July 7, 2010— -- Michael Overholt, a construction worker from Carmichael, California, is one of the nation's 15 million unemployed people.
"The wife comes home and I'm sitting here," Overholt said. "You feel like you're not worth anything."
"We want to go back to work," Overholt said of the unemployed. "We're not taking unemployment and kicking back enjoying life."
The unemployment rate is 9.5 percent, hovering just below double digits. The private sector added only 83,000 jobs in June, far short of the 200,000 needed to bring down the unemployment rate.
With the high unemployment rate and economists predicting that unemployment will remain high for the foreseeable future, policy makers are debating the best way to deal with the nation's jobless.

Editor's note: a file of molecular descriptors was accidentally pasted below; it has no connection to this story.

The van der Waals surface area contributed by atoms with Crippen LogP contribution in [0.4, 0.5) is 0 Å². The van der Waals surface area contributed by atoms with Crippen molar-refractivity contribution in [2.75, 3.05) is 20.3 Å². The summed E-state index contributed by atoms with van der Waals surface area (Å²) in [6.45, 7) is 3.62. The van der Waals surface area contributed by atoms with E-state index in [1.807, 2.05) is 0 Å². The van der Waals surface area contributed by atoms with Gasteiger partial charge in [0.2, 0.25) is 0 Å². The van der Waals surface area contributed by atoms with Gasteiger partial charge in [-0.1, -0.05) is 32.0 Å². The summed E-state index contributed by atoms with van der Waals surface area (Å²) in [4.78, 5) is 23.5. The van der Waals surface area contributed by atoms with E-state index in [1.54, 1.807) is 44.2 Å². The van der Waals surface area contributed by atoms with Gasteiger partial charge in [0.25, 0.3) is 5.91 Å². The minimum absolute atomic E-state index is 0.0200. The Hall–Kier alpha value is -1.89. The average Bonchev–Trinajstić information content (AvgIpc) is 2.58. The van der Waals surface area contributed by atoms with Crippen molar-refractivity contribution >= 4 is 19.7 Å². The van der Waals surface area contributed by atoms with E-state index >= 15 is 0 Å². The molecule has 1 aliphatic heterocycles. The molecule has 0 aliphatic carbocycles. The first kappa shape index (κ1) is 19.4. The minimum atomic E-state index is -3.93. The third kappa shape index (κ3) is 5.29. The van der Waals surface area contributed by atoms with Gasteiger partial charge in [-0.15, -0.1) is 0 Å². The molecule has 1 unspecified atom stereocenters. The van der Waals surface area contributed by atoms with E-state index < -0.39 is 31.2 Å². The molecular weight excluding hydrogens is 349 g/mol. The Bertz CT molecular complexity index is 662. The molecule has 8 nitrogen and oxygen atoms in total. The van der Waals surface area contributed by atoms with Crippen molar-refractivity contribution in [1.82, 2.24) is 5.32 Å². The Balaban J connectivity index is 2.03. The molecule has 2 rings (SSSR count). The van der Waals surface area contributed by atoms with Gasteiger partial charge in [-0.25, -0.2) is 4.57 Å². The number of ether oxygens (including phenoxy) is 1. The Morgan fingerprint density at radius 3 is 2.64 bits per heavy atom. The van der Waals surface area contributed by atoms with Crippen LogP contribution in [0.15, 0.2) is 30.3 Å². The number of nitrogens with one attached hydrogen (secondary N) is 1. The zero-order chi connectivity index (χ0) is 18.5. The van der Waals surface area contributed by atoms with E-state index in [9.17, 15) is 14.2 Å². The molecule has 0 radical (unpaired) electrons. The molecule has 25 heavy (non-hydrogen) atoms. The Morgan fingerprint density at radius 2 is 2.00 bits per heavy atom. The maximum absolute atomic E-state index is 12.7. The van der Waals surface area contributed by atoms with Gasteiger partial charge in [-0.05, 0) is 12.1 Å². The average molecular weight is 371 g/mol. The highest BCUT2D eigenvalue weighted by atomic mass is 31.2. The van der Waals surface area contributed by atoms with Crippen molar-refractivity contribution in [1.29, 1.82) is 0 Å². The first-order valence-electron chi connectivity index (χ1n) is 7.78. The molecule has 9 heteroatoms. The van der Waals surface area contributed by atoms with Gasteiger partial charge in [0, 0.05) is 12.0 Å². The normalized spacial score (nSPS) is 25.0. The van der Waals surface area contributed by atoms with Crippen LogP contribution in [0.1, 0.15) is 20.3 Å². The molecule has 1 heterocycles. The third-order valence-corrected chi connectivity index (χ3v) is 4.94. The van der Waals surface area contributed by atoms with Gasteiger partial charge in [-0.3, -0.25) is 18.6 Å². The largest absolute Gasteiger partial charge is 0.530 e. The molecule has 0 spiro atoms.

Perhaps the biggest problem is how to deal with the long-term unemployed.
Tea Party Anger
In the public debate, opinion seems to be split about Overholt and others like him who have been unemployed for a long time. Some want to give them help as long as possible, extending unemployment insurance as long as they need it.
Perhaps most loudly, Tea Party-backed Republican Senatorial candidates wonder if continuing benefits that average just over $1200 per month is helping.
"They keep extending these unemployment benefits to the point where people are afraid to go out and get a job because the job doesn't pay as much as the employment benefit does," Sharron Angle, a Tea Party-backed Senate candidate in Nevada, said.